This document is a review of the project so far. The first part describes the Reflect process and the perceived strengths of this approach to learning. The bulk of the document then consists of the review outcomes. The project is assessed on its impact on and benefits for participants, in terms of becoming literate, less marginalized and empowered to strive towards social change. It ends with a number of recommendations as to how the project can improve.
Robert Chambers argues that central issues in development have been overlooked and that many past errors have flowed from domination by those with power. Through analysing experience - of past mistakes and myths and of the continuing methodological revolution of PRA - the author points towards solutions. He argues that personal, professional and instiutional change is essential if the realities of the poor are to receive greater recognition.
Counter hegemonic globalisation occurs today in many forms and many settings and deals with a variety of issues from land and labour rights to sexual equality to biodiversity and the environment. This paper examines one urban experiment developed to resist the social exclusion that is an undeniable result of the globalisation process by redistributing city resources in favour of the more vulnerable social groups by means of participatory democracy. The experiment was the participatory budget established in 1989 in the city of Porto Alegre.
The first part of the paper describes basic information and the recent history of the city and its government, contextualising both within the Brazilian political system. The second part details a description of the main features of the institutions and processes of the participatory budget and of participation as well as the criteria and methodology for the distribution of resources. The third part examines the development of the participatory budget. The final part analyses the processes of the participatory budget with regards to its efficiency in redistribution, its accountability and quality of representation in a participatory democracy, the notion of dual powers and competing legitimacies and its relationship with the legislative body that formally approves budget.
Effective poverty reduction requires narrowing the gap between words and actions, making trust and accountability real within and between organisations, at all levels and between all actors. Aid agencies today are shifting emphasis from projects and service delivery to a language of rights and governance. They have introduced new approaches and requirements, stressing partnership and transparency. But embedded traditions and bureaucratic inertia mean old behaviours, procedures and organisational cultures persist. This Policy Briefing looks at how current practices maintain such cultures, and at how they can be changed by achieving consistency between personal behaviour; institutional norms and the new development agenda.
This paper explores the dynamics of the making and shaping of poverty policy. It takes as its starting point a critique of linear versions of policy-making, highlighting the complex interplay of power, knowledge and agency in poverty policy processes. We argue in Section One that the policy process involves a complex configuration of interests between a range of differently positioned actors, whose agency matters, but whose interactions are shaped by power relations. Making sense of contemporary poverty policy requires a closer exploration of the dynamics within and beyond the arenas in which policies are made and shaped. It also requires an understanding of how particular ways of thinking about poverty have gained ascendancy, coming to determine the frame through which poverty is defined, measured and tackled. To do so calls for an historical perspective, one that situates contemporary poverty policy with regard to antecedent visions and versions. Section Two of this paper thus provides an overview of differing narratives on the causes of and solutions to poverty, especially as they have emerged in dominant development discourses. Making sense of participation in the policy process requires that we identify and explore policy spaces in which alternative versions of poverty may be expressed by a variety of voices, and the dynamics of inclusion and exclusion that surround them. In Section Three of this paper, we examine two broad kinds of policy spaces - those that are found in invited forums of participation created from above by powerful institutions and actors, and those more autonomous spaces created from below through more independent forms of social action on poverty related issues. By examining how different narratives of poverty and different actors interact in such spaces - as well as how they may be excluded from them - we can better understand the ways in which power and knowledge frame the policy process.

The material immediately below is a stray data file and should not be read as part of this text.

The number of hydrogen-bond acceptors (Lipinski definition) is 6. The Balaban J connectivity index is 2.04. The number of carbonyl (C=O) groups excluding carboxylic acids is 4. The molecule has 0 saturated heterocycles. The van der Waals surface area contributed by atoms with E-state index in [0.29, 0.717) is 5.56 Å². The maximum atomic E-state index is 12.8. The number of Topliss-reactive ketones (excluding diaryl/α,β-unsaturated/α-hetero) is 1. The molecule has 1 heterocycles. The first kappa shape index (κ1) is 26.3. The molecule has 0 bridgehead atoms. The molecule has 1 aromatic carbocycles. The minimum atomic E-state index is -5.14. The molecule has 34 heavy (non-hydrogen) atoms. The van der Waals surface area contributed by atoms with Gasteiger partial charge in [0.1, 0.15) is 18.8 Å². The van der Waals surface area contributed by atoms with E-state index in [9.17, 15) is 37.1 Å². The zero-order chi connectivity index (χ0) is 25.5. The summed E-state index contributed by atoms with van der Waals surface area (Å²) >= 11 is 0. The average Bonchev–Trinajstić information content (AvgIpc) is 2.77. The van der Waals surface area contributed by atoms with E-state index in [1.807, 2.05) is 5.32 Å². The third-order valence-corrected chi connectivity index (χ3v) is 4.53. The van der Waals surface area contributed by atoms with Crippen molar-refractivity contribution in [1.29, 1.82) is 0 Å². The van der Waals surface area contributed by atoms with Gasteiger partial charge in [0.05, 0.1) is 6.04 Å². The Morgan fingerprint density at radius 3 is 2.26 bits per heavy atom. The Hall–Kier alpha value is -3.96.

This book intends to provide participatory development tools that will enable those traditionally excluded - particularly women - from decision-making processes and control over resources to have a voice and to play an active role. The authors contend that the tools described increase the capacities of local communities, NGOs and public sector agencies by integrating applied and analytical methods. To illustrate, examples from field experience in urban, rural and agrarian communities from around the world are described. A brief overview of participatory approaches to development is described, including issues such as power relationships within a community and between local institutions and outsiders. Its explores the opportunities for using multi-media tools to strengthen the impact of other tools in conscious-raising, data-gathering, advocacy, and community decision-making and action.
This book is a collection of selected papers by Anil C. Shah. The book spans the worlds of Government and civil society over a lengthy career working with the poor and marginalised.
It covers a wide range of activities based on direct personal experience and innovation in the field. It contains a mixture of short personal articles and longer, broader and more detailed articles.
The work is presented from a variety of contexts ranging from government administration to NGO's, from community development to joint forest management, from watershed development to participatory irrigation management, and from behaviour, attitudes and training to influencing and changing policy.